home | authors | books | about

Home -> P.G. Wodehouse -> The Intrusion of Jimmy -> Chapter 3

The Intrusion of Jimmy - Chapter 3

1. Chapter 1

2. Chapter 2

3. Chapter 3

4. Chapter 4

5. Chapter 5

6. Chapter 6

7. Chapter 7

8. Chapter 8

9. Chapter 9

10. Chapter 10

11. Chapter 11

12. Chapter 12

13. Chapter 13

14. Chapter 14

15. Chapter 15

16. Chapter 16

17. Chapter 17

18. Chapter 18

19. Chapter 19

20. Chapter 20

21. Chapter 21

22. Chapter 22

23. Chapter 23

24. Chapter 24

25. Chapter 25

26. Chapter 26

27. Chapter 27

28. Chapter 28

29. Chapter 29

30. Chapter 30



At about the time when Jimmy's meditations finally merged themselves
in dreams, a certain Mr. John McEachern, Captain of Police, was
seated in the parlor of his up-town villa, reading. He was a man
built on a large scale. Everything about him was large--his hands,
his feet, his shoulders, his chest, and particularly his jaw, which
even in his moments of calm was aggressive, and which stood out,
when anything happened to ruffle him, like the ram of a battle-ship.
In his patrolman days, which had been passed mainly on the East
side, this jaw of his had acquired a reputation from Park Row to
Fourteenth Street. No gang-fight, however absorbing, could retain
the undivided attention of the young blood of the Bowery when Mr.
McEachern's jaw hove in sight with the rest of his massive person in
close attendance. He was a man who knew no fear, and he had gone
through disorderly mobs like an east wind.

But there was another side to his character. In fact, that other
side was so large that the rest of him, his readiness in combat and
his zeal in breaking up public disturbances, might be said to have
been only an off-shoot. For his ambition was as large as his fist
and as aggressive as his jaw. He had entered the force with the
single idea of becoming rich, and had set about achieving his object
with a strenuous vigor that was as irresistible as his mighty
locust-stick. Some policemen are born grafters, some achieve graft,
and some have graft thrust upon them. Mr. McEachern had begun by
being the first, had risen to the second, and for some years now had
been a prominent member of the small and hugely prosperous third
class, the class that does not go out seeking graft, but sits at
home and lets graft come to it.

In his search for wealth, he had been content to abide his time. He
did not want the trifling sum that every New York policeman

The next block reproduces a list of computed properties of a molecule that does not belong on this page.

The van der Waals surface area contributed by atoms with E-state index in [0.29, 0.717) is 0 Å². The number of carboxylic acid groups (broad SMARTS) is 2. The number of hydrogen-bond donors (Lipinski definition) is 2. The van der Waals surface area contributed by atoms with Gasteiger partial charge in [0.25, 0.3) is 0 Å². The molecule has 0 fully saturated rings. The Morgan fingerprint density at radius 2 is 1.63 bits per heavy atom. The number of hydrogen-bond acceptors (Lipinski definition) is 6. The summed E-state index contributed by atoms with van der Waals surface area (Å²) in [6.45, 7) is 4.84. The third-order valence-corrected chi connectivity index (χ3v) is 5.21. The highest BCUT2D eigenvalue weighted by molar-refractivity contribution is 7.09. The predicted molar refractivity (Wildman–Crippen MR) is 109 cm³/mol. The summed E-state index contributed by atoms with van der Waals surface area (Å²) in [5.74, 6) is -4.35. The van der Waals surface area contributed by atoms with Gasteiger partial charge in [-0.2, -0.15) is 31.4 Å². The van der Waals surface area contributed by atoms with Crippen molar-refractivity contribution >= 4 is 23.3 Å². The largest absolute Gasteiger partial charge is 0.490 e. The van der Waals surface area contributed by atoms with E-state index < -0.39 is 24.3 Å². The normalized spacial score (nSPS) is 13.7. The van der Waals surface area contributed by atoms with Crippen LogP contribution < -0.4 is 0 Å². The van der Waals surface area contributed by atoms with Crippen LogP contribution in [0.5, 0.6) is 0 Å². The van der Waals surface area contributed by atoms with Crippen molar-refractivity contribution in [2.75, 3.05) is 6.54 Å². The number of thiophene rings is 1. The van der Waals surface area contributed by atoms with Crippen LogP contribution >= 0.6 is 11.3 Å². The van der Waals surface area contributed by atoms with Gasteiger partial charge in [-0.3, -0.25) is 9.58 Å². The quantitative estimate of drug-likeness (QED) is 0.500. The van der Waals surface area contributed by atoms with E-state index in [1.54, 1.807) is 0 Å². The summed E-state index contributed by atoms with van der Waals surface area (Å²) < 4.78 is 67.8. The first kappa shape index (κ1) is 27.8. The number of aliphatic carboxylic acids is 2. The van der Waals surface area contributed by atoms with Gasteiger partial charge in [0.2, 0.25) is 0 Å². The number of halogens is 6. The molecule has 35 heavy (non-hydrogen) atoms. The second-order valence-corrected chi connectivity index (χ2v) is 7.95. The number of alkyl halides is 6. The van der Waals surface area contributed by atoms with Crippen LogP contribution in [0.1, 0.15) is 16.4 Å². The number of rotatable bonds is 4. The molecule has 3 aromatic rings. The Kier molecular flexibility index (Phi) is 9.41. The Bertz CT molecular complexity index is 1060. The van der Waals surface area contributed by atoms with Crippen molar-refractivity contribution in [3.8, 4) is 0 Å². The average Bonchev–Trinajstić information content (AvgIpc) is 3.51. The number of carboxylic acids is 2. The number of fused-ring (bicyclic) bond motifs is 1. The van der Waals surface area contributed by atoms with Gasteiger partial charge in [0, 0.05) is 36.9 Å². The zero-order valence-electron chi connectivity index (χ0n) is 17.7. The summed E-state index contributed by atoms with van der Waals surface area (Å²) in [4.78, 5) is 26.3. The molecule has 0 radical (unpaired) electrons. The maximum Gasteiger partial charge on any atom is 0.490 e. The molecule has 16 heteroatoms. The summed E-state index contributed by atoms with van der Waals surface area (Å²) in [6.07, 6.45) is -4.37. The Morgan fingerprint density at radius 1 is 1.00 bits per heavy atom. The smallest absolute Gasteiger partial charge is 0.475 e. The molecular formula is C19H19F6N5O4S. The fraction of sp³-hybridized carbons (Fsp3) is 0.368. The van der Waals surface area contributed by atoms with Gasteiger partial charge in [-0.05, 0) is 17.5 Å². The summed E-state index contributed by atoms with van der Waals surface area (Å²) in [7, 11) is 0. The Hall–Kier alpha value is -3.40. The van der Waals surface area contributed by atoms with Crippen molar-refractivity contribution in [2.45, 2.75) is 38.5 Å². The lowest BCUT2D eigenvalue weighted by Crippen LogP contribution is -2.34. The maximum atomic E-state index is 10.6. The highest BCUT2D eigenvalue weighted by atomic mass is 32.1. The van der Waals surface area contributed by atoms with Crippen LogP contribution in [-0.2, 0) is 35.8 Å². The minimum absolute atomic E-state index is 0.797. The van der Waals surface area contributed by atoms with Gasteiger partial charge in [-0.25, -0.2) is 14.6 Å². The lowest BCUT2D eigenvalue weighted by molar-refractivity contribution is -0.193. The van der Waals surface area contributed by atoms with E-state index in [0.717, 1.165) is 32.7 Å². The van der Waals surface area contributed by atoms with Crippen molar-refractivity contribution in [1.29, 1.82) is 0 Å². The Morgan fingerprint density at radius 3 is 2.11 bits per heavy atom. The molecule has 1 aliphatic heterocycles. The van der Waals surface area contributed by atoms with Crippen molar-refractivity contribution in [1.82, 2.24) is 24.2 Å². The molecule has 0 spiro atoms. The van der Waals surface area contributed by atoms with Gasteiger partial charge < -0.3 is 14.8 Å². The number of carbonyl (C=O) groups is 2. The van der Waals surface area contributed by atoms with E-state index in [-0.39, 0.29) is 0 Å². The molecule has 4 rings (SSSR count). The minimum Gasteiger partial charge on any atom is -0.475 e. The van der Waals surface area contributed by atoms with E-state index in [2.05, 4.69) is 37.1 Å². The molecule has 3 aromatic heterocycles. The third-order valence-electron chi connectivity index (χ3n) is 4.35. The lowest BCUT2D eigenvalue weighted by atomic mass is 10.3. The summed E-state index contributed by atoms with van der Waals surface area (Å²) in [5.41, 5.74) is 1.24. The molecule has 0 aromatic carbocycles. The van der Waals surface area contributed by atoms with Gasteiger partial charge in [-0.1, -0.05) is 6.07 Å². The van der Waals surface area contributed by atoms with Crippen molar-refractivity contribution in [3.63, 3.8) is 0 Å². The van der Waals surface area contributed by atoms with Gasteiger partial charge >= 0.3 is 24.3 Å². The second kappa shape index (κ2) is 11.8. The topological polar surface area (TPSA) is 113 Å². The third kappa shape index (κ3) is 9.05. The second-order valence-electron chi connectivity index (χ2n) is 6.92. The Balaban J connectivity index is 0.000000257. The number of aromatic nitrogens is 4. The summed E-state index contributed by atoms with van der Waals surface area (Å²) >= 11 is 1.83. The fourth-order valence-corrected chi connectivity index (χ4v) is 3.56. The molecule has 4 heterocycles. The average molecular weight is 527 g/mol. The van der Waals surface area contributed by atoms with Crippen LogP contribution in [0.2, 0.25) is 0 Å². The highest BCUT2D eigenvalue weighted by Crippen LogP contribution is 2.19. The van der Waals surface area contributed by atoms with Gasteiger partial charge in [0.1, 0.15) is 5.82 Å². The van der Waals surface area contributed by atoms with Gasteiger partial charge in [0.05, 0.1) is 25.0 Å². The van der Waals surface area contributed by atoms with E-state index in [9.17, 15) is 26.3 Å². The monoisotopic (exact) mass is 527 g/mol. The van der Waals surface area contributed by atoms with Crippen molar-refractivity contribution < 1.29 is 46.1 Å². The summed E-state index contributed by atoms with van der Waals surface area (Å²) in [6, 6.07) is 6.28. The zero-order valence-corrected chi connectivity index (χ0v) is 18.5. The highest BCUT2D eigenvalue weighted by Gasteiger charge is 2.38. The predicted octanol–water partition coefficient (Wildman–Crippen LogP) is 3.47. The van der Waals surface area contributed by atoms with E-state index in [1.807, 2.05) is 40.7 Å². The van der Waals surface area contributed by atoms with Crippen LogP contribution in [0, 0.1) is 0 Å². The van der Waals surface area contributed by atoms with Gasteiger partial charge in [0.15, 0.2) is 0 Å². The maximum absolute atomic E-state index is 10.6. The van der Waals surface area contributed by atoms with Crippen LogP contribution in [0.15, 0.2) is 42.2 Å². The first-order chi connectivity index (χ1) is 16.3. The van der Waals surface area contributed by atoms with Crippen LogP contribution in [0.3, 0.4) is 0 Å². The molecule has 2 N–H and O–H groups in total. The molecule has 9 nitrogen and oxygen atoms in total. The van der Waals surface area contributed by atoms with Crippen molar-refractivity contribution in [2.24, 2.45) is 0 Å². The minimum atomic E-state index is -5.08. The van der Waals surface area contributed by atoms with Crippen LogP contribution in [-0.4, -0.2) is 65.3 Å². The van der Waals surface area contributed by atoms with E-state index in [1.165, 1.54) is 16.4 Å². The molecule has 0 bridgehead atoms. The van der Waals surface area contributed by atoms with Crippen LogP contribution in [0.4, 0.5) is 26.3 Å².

acquires. His object was something bigger, and he was prepared to
wait for it. He knew that small beginnings were an annoying but
unavoidable preliminary to all great fortunes. Probably, Captain
Kidd had started in a small way. Certainly, Mr. Rockefeller had. He
was content to follow in the footsteps of the masters.

A patrolman's opportunities of amassing wealth are not great. Mr.
McEachern had made the best of a bad job. He had not disdained the
dollars that came as single spies rather than in battalions. Until
the time should arrive when he might angle for whales, he was
prepared to catch sprats.

Much may be done, even on a small scale, by perseverance. In those
early days, Mr. McEachern's observant eye had not failed to notice
certain peddlers who obstructed the traffic, divers tradesmen who
did the same by the side-walk, and of restaurant keepers not a few
with a distaste for closing at one o'clock in the morning. His
researches in this field were not unprofitable. In a reasonably
short space of time, he had put by the three thousand dollars that
were the price of his promotion to detective-sergeant. He did not
like paying three thousand dollars for promotion, but there must be
sinking of capital if an investment is to prosper. Mr. McEachern
"came across," and climbed one more step up the ladder.

As detective-sergeant, he found his horizon enlarged. There was more
scope for a man of parts. Things moved more rapidly. The world
seemed full of philanthropists, anxious to "dress his front" and do
him other little kindnesses. Mr. McEachern was no churl. He let them
dress his front. He accepted the little kindnesses. Presently, he